The semester is over.
Twenty minutes ago I dismissed my Introduction to Fiction & Poetry students for the last time. It was pouring rain all morning, such that I had to walk to campus wearing a thirteen-gallon plastic garbage bag with a hole for my head. My tights are soggy, the hem of my dress is clinging to my thighs.
I’ve taught before, but never how to write fiction—let alone poetry—and it had been a long time since I’d taught college students. This semester I only had five students, an awkwardly small number for a discussion- and workshop-based course. But everyone plugged away at it; I can’t complain.
Surprises? Teaching poetry was a lot more pleasurable than I thought it would be, even though the students claimed they liked it less than the short story portion. I have barely read poetry since my own college days, and it was pretty satisfying to realize that I can read a poem, break it down (that feels like the right term: the same thing butchers do to large animal carcasses), prepare some leading questions, and ferry a group of bleary-eyed undergrads through a conversation about it.
Most of all, though, the thing that surprised me this semester was how non-consuming teaching has been. I’ve taught maybe ten or a dozen semester-length courses in real life, and even more online, and most of the time the in-person classes have been huge arbiters of my energy and emotions. I dread going to class. I feel high after class is over, especially after it’s gone well. After teaching, I obsessively scribble notes about what went wrong and what went right, and how to do it better next time. I spend hours online looking for course materials, checking out potential readings, Googling lesson plans I can adapt. Even if I am only adjuncting for peanuts, I feel primarily like a teacher. My students’ names and faces haunt my mind and sometimes my dreams.
But this semester, I’m both proud and weirded out by the way I was able to let it ride. I think I did a pretty good job teaching, but the course didn’t get under my skin the way I’m used to. Every grad student in the MFA program teaches the same class, which is the gateway to a creative writing major. The syllabus is set, and while some instructors work hard to substitute unique readings and make the class their own, I didn’t. I assigned the work, read the readings, led the discussions, accepted and graded the assignments, facilitated the workshops, tried to crack a joke or two, and then went home and lived the rest of my life. I didn’t feel that familiar pang of fear and anxiety before class. (Memories of sitting at the counter of Sliver pizzeria off Shattuck Avenue in Berkeley, bribing myself with slices, watching the minutes drain away before I had to head up the hill and meet my Writing Skills Workshop class. Feeling I was off to the gallows.) Nor did I ever get that elated, on top of the world, I-am-a-golden-god sensation afterward. (Memories of after those same classes, steering my bike toward home in night, with joy and victory in my heart.) I was glad, that’s it.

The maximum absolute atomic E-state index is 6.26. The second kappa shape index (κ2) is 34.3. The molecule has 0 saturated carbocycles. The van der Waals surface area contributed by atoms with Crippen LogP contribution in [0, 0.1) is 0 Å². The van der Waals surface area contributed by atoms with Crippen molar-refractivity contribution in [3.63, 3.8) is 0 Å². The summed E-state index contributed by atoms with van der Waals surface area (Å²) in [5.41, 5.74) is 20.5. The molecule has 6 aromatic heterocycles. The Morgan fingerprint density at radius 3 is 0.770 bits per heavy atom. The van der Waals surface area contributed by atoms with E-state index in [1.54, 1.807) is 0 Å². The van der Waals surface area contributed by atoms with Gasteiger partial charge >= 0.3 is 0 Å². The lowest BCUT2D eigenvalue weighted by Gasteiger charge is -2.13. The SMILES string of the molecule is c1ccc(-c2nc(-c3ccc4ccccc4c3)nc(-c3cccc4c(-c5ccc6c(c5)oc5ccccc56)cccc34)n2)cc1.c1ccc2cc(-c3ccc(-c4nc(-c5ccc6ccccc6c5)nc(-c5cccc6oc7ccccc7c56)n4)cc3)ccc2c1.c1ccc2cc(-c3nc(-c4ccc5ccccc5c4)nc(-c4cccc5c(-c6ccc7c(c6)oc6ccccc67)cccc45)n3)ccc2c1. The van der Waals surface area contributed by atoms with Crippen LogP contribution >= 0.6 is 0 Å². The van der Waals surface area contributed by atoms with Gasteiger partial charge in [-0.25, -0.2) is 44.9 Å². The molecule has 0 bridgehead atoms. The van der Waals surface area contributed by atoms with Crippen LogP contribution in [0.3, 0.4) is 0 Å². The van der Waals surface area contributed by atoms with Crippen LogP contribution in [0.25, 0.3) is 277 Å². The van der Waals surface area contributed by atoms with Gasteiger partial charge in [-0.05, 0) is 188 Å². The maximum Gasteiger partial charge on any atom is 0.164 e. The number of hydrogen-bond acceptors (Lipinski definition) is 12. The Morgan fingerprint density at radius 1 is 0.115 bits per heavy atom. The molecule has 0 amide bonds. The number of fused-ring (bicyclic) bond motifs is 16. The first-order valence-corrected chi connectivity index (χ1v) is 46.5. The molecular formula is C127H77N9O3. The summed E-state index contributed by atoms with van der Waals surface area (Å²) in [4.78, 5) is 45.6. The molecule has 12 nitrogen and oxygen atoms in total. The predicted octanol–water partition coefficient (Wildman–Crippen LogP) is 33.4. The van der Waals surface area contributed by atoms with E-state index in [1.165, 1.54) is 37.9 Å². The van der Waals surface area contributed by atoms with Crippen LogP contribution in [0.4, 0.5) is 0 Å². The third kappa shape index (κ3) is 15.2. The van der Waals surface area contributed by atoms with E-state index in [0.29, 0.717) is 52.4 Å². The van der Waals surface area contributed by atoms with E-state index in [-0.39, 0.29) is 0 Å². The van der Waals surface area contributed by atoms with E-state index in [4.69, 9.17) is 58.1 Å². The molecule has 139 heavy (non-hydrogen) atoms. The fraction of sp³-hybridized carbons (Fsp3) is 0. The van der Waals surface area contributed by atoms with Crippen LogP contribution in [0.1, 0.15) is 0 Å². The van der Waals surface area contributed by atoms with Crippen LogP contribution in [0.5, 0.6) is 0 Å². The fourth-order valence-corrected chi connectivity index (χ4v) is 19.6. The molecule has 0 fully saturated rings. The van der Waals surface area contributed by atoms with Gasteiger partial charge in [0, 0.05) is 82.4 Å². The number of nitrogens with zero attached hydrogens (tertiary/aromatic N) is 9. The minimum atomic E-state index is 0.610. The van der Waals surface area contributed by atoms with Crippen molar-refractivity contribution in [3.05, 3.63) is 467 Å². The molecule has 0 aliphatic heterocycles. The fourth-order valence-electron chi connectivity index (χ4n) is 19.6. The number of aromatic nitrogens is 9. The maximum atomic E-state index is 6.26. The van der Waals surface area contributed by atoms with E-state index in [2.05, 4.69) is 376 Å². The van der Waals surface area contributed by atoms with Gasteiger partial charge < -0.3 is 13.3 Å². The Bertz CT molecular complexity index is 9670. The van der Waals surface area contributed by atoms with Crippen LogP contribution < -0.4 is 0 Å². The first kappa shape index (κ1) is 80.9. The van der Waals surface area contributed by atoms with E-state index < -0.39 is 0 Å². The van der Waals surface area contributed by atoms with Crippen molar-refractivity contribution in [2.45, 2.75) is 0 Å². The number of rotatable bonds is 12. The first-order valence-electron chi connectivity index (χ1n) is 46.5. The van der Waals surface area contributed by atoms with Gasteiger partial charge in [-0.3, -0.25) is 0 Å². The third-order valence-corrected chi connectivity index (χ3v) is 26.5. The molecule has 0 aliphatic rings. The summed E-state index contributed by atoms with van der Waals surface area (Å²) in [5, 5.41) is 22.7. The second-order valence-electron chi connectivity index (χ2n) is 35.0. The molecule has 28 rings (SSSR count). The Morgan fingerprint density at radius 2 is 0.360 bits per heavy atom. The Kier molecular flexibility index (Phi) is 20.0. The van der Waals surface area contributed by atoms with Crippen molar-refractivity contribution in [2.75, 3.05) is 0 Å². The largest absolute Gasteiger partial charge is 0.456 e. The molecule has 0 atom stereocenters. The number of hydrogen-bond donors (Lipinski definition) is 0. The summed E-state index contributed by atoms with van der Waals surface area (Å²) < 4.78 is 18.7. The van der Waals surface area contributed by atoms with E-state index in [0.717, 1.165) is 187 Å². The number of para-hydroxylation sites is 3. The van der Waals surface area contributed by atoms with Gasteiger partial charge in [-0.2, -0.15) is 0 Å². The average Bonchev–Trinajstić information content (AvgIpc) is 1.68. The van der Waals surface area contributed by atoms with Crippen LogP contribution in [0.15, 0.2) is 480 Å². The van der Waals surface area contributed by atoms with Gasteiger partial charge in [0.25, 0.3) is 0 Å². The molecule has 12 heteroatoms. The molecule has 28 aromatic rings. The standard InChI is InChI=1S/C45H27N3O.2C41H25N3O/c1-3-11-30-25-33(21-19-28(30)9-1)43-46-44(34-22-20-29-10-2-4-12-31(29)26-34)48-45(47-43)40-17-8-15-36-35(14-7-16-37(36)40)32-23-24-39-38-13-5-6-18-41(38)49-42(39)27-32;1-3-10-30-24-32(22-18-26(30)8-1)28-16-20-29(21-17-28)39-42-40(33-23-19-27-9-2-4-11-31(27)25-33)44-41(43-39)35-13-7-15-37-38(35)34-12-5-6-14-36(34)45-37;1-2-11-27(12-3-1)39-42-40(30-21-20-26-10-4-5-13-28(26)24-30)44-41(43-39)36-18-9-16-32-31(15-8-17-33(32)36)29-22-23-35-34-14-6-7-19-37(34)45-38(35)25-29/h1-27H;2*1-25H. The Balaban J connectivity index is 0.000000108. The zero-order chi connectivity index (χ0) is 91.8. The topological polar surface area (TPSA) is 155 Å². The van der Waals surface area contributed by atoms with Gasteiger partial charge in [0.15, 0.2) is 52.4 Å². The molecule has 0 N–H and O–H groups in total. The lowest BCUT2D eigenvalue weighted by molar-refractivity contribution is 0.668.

I’ll be unhappy if teaching never again feels more intense than it did this semester, but I think that’s unlikely to happen. For the most part, I’m happy to have had this glimpse of how someone might experience teaching not as a calling or a drug, but just a job.
In other news, being finished with classes, finished with the semester, feels good but bizarre. I’ve been waiting so hard for this, and putting a lot of weight on what I hope to get done, writing-wise, over the summer.
It’s strange to feel both so happy that school is over and so generally in love with school. I like it here. I like the MFA. I’m glad I’m doing this. More broadly, it feels good to have returned to School, capital-S. I always liked school but I used to have this twitchy anxiety, as if I had to prove to myself that I could get along without it. Well, I did, and now I’m back, and it’s a happy homecoming. School is ridiculous and clunky, and studying the fine art of literature in particular sometimes feels frivolous or absurd. It occurs to me that I’m so not at the leading edge of what my world is all about (thoughts I had plenty of occasion to think over the last few years, actually, living at the margins of Silicon Valley). But I guess I don’t care. I like this. I can do this. It’s a challenge, it doesn’t hurt anyone, and from time to time it brings a moment of joy. Teaching has its sorrows, but I think I am old enough now to recognize that everything does. I’ll be happy if I get to stay here—capital-S School, that is—for a long time to come, meeting classes, gnawing up semesters. Sometimes it feels presumptuous to wish for. I take it for granted that most MFA candidates want to teach. But there, I said it.
Now if you’ll excuse me, I’m off to figure out how to spend the rest of my day. And the next one and the next one and the next.